Reasons your shoulders hurt
More than 20 percent of people suffer from shoulder pain, usually stemming from stiffness in the shoulders after long hours hunch over a desk. There are plenty of reasons why you might be experiencing shoulder pain, whether it's from a recent injury like a torn rotator cuff, or something that's developed over a long period of time.
There are four main causes of shoulder pain, according to the American Academy of Orthopaedic Surgeons:
1. Tendon inflammation or tear
This encompasses conditions like tendinitis, tendon tears, and bursitis, when small, fluid-filled sacs called bursa, which cushion the bones and reduce friction in the shoulders joints, become inflamed and swollen. It's also possible for the top of your shoulder blade to rub against the rotator cuff tendons and bursa, which is called impingement.
Your shoulder becomes unstable when the top of your arm comes out of the socket either from an injury or overuse. The more this happens, the more likely it will continue to reoccur, which leads to an increased risk of developing arthritis.
Osteoarthritis begins around middle age, when you may notice swelling, pain, or stiffness in the shoulders as a result of daily use or work injuries. It's also possible to develop other types of arthritis in the shoulder.
4. Bone fracture
If you've broken your collarbone, upper arm bone or shoulder blade, which usually happens after a fall or car accident, then severe pain is likely around the shoulders.
In much rarer instances, shoulder pain cause also be an indication of infection, nerve problems, or cancer—such as a Pancoast tumor, which is a type of lung cancer, or metastatic breast cancer. If your shoulder is hurting, don't panic—it's likely a much more minor issue. See your doctor if the pain is severe or persists over several days.
Other factors to consider
Certain aspects of your daily lifestyle may be hurting your shoulders without you even realizing it. For example, think about your mattress—is it too soft? Studies have found that a medium-firm mattress tends to work best for people who experience neck and back pain.
If your shoulder pain is worse at night, it's likely an issue with the rotator cuff, which could be irritating the bursa, Howard J. Luks, an orthopaedic surgeon, wrote on his website. Some at-home remedies for night pain include sleeping in a semi-reclined chair, wearing a cooling or heating pad, and using a shoulder support pillow. You can also try sleeping on your good side, with a pillow behind your back to keep you from rolling onto your painful side, recommends Arthritis Research UK. Sleeping on your back with a pillow to support your painful shoulder may help too.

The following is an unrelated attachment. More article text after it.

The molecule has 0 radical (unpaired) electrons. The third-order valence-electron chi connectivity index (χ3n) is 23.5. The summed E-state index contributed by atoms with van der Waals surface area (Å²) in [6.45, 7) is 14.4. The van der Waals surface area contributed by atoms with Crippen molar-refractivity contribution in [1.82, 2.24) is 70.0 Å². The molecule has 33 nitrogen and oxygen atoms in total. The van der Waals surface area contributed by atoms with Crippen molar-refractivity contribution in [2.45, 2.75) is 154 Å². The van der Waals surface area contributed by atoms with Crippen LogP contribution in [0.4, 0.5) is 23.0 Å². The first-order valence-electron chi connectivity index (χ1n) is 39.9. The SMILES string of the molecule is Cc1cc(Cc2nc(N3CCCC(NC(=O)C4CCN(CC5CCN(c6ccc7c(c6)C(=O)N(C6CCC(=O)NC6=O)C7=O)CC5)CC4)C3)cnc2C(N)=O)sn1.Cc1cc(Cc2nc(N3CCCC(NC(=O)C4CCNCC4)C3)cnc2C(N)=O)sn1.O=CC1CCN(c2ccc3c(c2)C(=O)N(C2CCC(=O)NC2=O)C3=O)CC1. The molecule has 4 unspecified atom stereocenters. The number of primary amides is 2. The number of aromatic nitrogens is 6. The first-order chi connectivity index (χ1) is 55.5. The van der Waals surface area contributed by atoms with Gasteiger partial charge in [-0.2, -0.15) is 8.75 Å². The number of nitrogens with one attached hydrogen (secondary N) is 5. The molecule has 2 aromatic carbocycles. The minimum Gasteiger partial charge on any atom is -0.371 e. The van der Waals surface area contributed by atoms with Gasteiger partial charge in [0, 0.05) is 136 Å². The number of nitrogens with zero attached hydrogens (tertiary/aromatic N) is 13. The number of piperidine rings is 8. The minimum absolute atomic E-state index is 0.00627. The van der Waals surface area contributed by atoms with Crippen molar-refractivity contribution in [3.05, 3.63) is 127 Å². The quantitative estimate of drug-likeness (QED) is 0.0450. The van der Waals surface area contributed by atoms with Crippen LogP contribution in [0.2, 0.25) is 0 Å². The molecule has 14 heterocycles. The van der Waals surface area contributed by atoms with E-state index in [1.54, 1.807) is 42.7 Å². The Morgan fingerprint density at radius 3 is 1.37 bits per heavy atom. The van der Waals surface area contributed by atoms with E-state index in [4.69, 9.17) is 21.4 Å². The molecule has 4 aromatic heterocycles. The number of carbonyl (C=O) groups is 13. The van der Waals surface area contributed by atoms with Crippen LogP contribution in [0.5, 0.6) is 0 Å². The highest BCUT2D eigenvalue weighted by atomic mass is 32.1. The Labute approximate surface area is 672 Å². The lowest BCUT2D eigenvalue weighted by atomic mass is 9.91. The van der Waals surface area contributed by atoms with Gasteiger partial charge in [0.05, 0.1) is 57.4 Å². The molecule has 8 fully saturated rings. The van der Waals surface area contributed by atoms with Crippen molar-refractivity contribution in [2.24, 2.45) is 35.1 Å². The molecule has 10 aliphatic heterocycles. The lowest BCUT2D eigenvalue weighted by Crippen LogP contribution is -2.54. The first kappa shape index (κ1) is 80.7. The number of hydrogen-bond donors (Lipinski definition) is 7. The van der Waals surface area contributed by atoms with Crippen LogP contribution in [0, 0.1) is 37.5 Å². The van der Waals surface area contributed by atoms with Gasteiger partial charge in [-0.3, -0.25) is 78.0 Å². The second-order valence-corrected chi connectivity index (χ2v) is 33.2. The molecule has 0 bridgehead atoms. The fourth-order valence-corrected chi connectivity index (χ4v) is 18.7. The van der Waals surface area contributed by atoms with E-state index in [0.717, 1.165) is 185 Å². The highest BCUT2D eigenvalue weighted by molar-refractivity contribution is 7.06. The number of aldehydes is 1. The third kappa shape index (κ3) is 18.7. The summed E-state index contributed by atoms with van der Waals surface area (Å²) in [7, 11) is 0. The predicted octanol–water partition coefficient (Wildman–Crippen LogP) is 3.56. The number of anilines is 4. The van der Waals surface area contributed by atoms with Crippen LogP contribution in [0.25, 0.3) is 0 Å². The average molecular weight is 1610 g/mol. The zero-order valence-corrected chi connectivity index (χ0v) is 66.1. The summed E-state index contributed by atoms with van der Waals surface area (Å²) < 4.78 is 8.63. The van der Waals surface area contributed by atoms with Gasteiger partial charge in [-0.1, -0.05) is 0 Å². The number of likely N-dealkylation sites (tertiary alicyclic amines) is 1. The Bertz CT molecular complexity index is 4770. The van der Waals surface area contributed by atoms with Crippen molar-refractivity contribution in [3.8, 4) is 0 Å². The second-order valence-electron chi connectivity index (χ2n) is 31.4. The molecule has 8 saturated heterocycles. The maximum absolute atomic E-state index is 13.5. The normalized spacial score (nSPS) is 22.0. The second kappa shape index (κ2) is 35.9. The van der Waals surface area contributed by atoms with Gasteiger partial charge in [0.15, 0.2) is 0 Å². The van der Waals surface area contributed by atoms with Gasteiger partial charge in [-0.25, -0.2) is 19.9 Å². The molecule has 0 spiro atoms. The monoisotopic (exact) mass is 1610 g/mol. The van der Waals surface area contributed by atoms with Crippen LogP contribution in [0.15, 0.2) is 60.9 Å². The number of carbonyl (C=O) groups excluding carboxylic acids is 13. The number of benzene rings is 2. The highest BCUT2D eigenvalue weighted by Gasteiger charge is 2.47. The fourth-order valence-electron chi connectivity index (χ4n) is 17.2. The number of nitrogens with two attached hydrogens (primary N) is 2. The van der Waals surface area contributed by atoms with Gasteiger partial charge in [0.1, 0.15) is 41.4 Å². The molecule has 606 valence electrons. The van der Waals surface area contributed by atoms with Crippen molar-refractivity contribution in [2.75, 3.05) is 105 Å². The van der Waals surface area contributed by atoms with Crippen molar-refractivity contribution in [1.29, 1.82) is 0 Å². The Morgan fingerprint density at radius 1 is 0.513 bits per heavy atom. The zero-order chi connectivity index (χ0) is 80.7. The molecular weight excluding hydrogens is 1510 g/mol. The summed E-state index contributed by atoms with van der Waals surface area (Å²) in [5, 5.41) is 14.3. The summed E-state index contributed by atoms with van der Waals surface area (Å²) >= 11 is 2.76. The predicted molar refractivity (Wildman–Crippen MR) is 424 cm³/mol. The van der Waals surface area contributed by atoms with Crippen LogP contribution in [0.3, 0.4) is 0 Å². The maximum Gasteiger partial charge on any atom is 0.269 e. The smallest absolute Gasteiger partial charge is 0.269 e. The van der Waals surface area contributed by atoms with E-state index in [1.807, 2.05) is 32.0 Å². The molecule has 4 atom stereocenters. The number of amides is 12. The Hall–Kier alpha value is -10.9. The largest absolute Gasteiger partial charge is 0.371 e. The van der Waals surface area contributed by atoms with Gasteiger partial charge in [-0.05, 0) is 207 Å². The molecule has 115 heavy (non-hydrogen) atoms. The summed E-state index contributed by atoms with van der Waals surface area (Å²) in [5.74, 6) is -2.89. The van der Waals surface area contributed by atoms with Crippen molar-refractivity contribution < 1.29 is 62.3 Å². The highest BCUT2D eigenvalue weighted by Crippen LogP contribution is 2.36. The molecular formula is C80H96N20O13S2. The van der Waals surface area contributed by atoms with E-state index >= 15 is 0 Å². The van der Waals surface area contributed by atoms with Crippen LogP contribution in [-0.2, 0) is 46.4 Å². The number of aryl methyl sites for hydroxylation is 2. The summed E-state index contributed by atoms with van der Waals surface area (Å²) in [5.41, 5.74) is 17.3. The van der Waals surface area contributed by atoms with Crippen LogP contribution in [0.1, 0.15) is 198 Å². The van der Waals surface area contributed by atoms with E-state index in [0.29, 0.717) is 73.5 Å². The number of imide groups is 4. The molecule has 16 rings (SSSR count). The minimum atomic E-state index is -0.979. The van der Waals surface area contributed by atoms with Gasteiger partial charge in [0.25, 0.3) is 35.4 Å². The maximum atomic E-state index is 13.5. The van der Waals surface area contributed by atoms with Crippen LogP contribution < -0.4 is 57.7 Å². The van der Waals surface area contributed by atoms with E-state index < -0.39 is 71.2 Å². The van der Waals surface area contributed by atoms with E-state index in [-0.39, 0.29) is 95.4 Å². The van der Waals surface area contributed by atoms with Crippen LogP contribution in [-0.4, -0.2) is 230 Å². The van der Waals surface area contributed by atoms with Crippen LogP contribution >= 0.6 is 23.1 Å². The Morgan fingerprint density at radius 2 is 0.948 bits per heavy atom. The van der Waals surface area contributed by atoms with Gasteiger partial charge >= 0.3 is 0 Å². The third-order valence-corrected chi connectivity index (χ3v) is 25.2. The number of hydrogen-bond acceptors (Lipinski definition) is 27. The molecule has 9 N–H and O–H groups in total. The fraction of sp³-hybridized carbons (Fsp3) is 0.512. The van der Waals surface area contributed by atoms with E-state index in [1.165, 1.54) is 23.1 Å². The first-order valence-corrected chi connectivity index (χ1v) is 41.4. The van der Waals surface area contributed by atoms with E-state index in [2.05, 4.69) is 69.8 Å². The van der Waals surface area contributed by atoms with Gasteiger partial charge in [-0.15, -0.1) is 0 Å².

Finally, try to be conscious of your posture throughout the day, whether you're sitting in front of a computer or driving. Taking steps to improve your regular posture may help your shoulder pain go away on its own.
When your shoulder is aching, all you want is instant relief—and luckily, there's plenty you can do yourself to help ease the pain. "It's relatively easy to unlock tight shoulders and chest muscles with simple exercises that can be done while sitting on a chair, standing, kneeling, or sitting on the floor," says Meg Plotsky, group exercise and corporate recreation coordinator at the Well & Being Spa at the Four Seasons Resort. "These exercises and stretches are truly accessible to everyone and can be done any time throughout the day."
Here, Plotsky and other personal trainers, physical therapists, and chiropractors share their favourite exercises that will help your shoulders stop hurting:
When your shoulders are rounded, the front of your chest collapses inward. This stretch opens up those chest muscles and "re-sets" your shoulders so they're in their natural position, says Plotsky.
How-to: Grab a yoga strap, jump rope, or belt, and come to a comfortable seated or standing position. Take your strap or belt in both hands and straighten your arms out at shoulder height, with your palms facing down. Bring your hands a little wider than shoulder-distance apart on the strap and, on an inhale, lift the strap up and overhead, palms facing forward. As you exhale, bend your elbows to about shoulder height and lower the strap, drawing your shoulder blades down your back and in toward your spine. (Think of forming a goalpost shape with your arms, with the strap behind your head.) Inhale and reach your arms back up; exhale and return to your starting position with your arms out in front of you at shoulder height. Repeat 3 to 5 times.